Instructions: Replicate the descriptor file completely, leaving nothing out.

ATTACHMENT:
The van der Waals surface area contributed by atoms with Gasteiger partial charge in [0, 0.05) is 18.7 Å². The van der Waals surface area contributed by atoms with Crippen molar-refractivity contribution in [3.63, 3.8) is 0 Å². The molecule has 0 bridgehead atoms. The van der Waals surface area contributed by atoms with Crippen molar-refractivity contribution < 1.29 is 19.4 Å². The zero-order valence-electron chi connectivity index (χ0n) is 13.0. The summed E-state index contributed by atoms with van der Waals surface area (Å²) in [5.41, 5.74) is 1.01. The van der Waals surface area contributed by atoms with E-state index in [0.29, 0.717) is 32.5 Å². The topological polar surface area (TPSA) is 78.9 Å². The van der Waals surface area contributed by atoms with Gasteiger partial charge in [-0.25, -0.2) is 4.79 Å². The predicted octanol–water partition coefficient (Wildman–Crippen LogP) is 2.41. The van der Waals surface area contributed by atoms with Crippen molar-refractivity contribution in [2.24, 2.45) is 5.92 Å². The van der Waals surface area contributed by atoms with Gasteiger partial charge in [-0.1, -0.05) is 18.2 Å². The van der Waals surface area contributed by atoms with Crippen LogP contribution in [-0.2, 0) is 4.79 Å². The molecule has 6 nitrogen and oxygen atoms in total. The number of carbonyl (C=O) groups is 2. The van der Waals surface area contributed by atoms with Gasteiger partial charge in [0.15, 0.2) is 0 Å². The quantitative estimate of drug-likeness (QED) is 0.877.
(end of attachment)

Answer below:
The van der Waals surface area contributed by atoms with Gasteiger partial charge in [0, 0.05) is 18.7 Å². The van der Waals surface area contributed by atoms with Crippen molar-refractivity contribution in [3.63, 3.8) is 0 Å². The molecule has 0 bridgehead atoms. The van der Waals surface area contributed by atoms with Crippen molar-refractivity contribution < 1.29 is 19.4 Å². The zero-order valence-electron chi connectivity index (χ0n) is 13.0. The summed E-state index contributed by atoms with van der Waals surface area (Å²) in [5.41, 5.74) is 1.01. The van der Waals surface area contributed by atoms with E-state index in [0.29, 0.717) is 32.5 Å². The topological polar surface area (TPSA) is 78.9 Å². The van der Waals surface area contributed by atoms with Gasteiger partial charge in [-0.25, -0.2) is 4.79 Å². The predicted octanol–water partition coefficient (Wildman–Crippen LogP) is 2.41. The van der Waals surface area contributed by atoms with Crippen molar-refractivity contribution in [2.24, 2.45) is 5.92 Å². The van der Waals surface area contributed by atoms with Gasteiger partial charge in [-0.1, -0.05) is 18.2 Å². The van der Waals surface area contributed by atoms with Crippen LogP contribution in [-0.2, 0) is 4.79 Å². The molecule has 6 nitrogen and oxygen atoms in total. The number of carbonyl (C=O) groups is 2. The van der Waals surface area contributed by atoms with Gasteiger partial charge in [0.15, 0.2) is 0 Å². The quantitative estimate of drug-likeness (QED) is 0.877.